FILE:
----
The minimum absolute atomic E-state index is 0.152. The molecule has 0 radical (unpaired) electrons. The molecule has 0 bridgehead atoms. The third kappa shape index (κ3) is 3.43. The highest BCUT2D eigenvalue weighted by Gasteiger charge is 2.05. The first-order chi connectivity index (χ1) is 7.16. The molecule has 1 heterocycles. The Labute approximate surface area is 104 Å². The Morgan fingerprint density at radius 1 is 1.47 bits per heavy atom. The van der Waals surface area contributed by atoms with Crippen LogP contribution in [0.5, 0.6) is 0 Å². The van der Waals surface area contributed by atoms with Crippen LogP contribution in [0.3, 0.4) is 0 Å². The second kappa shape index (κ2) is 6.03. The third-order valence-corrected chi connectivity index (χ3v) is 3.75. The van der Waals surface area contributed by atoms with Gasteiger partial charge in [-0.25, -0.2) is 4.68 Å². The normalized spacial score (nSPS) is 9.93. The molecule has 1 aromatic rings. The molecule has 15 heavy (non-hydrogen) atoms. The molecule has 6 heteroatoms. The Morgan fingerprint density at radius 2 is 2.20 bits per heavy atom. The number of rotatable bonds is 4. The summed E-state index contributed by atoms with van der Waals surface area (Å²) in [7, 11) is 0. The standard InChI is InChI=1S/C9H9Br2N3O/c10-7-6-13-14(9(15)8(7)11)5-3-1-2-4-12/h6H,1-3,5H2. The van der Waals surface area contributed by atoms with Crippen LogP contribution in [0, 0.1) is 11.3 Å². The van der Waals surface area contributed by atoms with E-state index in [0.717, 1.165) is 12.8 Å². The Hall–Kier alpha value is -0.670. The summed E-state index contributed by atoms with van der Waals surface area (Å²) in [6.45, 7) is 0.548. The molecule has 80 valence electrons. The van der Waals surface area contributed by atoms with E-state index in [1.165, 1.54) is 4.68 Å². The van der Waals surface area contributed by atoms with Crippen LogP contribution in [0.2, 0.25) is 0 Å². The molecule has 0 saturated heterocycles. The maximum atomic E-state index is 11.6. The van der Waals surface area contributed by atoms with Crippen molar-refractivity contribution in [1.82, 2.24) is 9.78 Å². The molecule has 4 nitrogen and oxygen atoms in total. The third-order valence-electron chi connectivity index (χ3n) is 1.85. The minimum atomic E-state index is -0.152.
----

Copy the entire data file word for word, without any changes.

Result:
The minimum absolute atomic E-state index is 0.152. The molecule has 0 radical (unpaired) electrons. The molecule has 0 bridgehead atoms. The third kappa shape index (κ3) is 3.43. The highest BCUT2D eigenvalue weighted by Gasteiger charge is 2.05. The first-order chi connectivity index (χ1) is 7.16. The molecule has 1 heterocycles. The Labute approximate surface area is 104 Å². The Morgan fingerprint density at radius 1 is 1.47 bits per heavy atom. The van der Waals surface area contributed by atoms with Crippen LogP contribution in [0.5, 0.6) is 0 Å². The van der Waals surface area contributed by atoms with Crippen LogP contribution in [0.3, 0.4) is 0 Å². The second kappa shape index (κ2) is 6.03. The third-order valence-corrected chi connectivity index (χ3v) is 3.75. The van der Waals surface area contributed by atoms with Gasteiger partial charge in [-0.25, -0.2) is 4.68 Å². The normalized spacial score (nSPS) is 9.93. The molecule has 1 aromatic rings. The molecule has 15 heavy (non-hydrogen) atoms. The molecule has 6 heteroatoms. The Morgan fingerprint density at radius 2 is 2.20 bits per heavy atom. The number of rotatable bonds is 4. The summed E-state index contributed by atoms with van der Waals surface area (Å²) in [7, 11) is 0. The standard InChI is InChI=1S/C9H9Br2N3O/c10-7-6-13-14(9(15)8(7)11)5-3-1-2-4-12/h6H,1-3,5H2. The van der Waals surface area contributed by atoms with Crippen LogP contribution in [0, 0.1) is 11.3 Å². The van der Waals surface area contributed by atoms with E-state index in [0.717, 1.165) is 12.8 Å². The Hall–Kier alpha value is -0.670. The summed E-state index contributed by atoms with van der Waals surface area (Å²) in [6.45, 7) is 0.548. The molecule has 80 valence electrons. The van der Waals surface area contributed by atoms with E-state index in [1.165, 1.54) is 4.68 Å². The van der Waals surface area contributed by atoms with Crippen LogP contribution in [0.2, 0.25) is 0 Å². The molecule has 0 saturated heterocycles. The maximum atomic E-state index is 11.6. The van der Waals surface area contributed by atoms with Crippen molar-refractivity contribution in [1.82, 2.24) is 9.78 Å². The molecule has 4 nitrogen and oxygen atoms in total. The third-order valence-electron chi connectivity index (χ3n) is 1.85. The minimum atomic E-state index is -0.152.